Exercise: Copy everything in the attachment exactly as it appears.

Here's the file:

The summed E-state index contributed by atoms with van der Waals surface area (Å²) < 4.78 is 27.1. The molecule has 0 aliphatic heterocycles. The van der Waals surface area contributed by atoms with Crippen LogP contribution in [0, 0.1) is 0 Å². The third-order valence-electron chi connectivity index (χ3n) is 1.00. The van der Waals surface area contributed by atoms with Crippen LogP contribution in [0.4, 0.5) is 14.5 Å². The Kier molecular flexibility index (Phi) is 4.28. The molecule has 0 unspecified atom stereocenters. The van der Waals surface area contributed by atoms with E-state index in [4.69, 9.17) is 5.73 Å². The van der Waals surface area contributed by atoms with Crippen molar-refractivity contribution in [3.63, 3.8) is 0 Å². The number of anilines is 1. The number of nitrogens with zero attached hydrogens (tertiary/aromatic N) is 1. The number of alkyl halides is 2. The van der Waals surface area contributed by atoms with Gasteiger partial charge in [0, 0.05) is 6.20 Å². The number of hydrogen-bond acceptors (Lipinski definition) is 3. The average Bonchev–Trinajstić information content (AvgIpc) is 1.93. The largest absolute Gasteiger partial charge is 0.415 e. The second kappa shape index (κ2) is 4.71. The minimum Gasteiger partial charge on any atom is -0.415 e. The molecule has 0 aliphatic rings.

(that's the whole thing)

The summed E-state index contributed by atoms with van der Waals surface area (Å²) < 4.78 is 27.1. The molecule has 0 aliphatic heterocycles. The van der Waals surface area contributed by atoms with Crippen LogP contribution in [0, 0.1) is 0 Å². The third-order valence-electron chi connectivity index (χ3n) is 1.00. The van der Waals surface area contributed by atoms with Crippen LogP contribution in [0.4, 0.5) is 14.5 Å². The Kier molecular flexibility index (Phi) is 4.28. The molecule has 0 unspecified atom stereocenters. The van der Waals surface area contributed by atoms with E-state index in [4.69, 9.17) is 5.73 Å². The van der Waals surface area contributed by atoms with Crippen molar-refractivity contribution in [3.63, 3.8) is 0 Å². The number of anilines is 1. The number of nitrogens with zero attached hydrogens (tertiary/aromatic N) is 1. The number of alkyl halides is 2. The van der Waals surface area contributed by atoms with Gasteiger partial charge in [0, 0.05) is 6.20 Å². The number of hydrogen-bond acceptors (Lipinski definition) is 3. The average Bonchev–Trinajstić information content (AvgIpc) is 1.93. The largest absolute Gasteiger partial charge is 0.415 e. The second kappa shape index (κ2) is 4.71. The minimum Gasteiger partial charge on any atom is -0.415 e. The molecule has 0 aliphatic rings.